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Making sense of confusing NHL draft lottery

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By the time Friday night’s NHL draft lottery drawing is complete, we’ll know whether the Rangers have a chance to pull off the first-overall pick/Stanley Cup championship daily double; whether the Islanders have the same opportunity or will even retain their 2020 first-rounder; and whether the Devils will claim the first-overall selection for the third time in four years.

Confusing? You better believe it is.

The NHL’s lottery will feature this season’s Seven Dwarfs who did not get an invitation to the league’s 24-team Cotillion Ball (six, to be precise, as San Jose’s pick is owned by Ottawa), plus the eight qualifying-round losers. But as their identities won’t be known until the qualifiers have concluded in August, there will be eight “placeholder” teams entered in the drawing. They will be known as Teams A through H, all holding the same odds.

There will be separate drawings for each of the top three selections. If the top three picks all go to the ne’er-do-wells — Detroit, Ottawa, Los Angeles, Anaheim, New Jersey or Buffalo — that will be that and the eight qualifying-round losers will select in inverse order of their season point totals. But, if a “placeholder” wins any of the first three picks, there will be another lottery between the qualifiers and the first round of the 16-team playoffs to determine the team’s identity.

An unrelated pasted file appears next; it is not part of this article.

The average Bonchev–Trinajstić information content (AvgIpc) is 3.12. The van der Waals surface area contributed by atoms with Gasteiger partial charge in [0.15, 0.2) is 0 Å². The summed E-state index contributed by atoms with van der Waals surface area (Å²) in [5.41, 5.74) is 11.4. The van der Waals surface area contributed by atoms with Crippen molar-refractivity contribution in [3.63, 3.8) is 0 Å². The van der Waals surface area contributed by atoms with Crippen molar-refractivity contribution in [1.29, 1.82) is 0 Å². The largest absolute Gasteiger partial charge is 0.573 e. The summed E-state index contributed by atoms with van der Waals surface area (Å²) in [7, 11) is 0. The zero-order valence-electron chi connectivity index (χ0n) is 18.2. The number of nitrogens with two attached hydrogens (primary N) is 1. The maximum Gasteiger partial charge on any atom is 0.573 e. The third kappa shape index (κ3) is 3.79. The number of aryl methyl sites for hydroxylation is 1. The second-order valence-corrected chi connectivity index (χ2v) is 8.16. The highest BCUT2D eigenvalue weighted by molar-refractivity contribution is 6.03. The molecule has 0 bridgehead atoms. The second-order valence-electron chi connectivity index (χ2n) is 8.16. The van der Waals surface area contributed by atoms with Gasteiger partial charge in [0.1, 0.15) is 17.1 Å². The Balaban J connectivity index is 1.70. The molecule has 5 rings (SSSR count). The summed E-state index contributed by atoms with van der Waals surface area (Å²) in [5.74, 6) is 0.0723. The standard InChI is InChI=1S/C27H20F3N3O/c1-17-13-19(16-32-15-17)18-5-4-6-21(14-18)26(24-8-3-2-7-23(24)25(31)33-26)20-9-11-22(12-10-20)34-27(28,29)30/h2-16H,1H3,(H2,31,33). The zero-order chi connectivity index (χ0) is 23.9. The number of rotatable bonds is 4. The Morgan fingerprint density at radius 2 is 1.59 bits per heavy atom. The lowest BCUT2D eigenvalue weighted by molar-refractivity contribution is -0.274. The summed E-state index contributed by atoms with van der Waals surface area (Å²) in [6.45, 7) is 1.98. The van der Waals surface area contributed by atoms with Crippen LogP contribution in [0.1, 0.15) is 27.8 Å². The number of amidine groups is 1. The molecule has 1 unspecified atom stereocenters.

The Rangers have their own first-rounder plus either Toronto’s or Carolina’s via the Brady Skjei deadline deal with the ’Canes. The Islanders’ first-rounder will go to Ottawa via the deal for Jean-Gabriel Pageau unless it becomes a top-three pick. In that case, the Islanders keep their pick with the 2021 first-rounder going to the Senators, instead.

The Devils, one of the seven with their noses pressed against the window, enter the lottery with a 7.5 percent chance at the first-overall pick. New Jersey won the lottery last year and chose Jack Hughes two years after winning the 2017 lottery and selecting Nico Hischier.

The Rangers could wind up with the first-overall pick and a shot at Rimouski left wing Alexis Lafreniere as a “placeholder” if they lose the qualifier. They would have a second shot at it if they defeat Carolina, Toronto loses to Columbus in the qualifier and both the Leafs and ’Canes emerge with a top-three selection.

In that case, the Maple Leafs would keep their pick through conditions of their prior trade (Patrick Marleau) with Carolina and the Blueshirts would get the Hurricanes’ pick. But you wouldn’t know that Friday; you’d only know that “placeholders” were in the top three.

Otherwise, the Blueshirts are entitled to the later pick between the Hurricanes and Maple Leafs. The actual draft date has not been scheduled.

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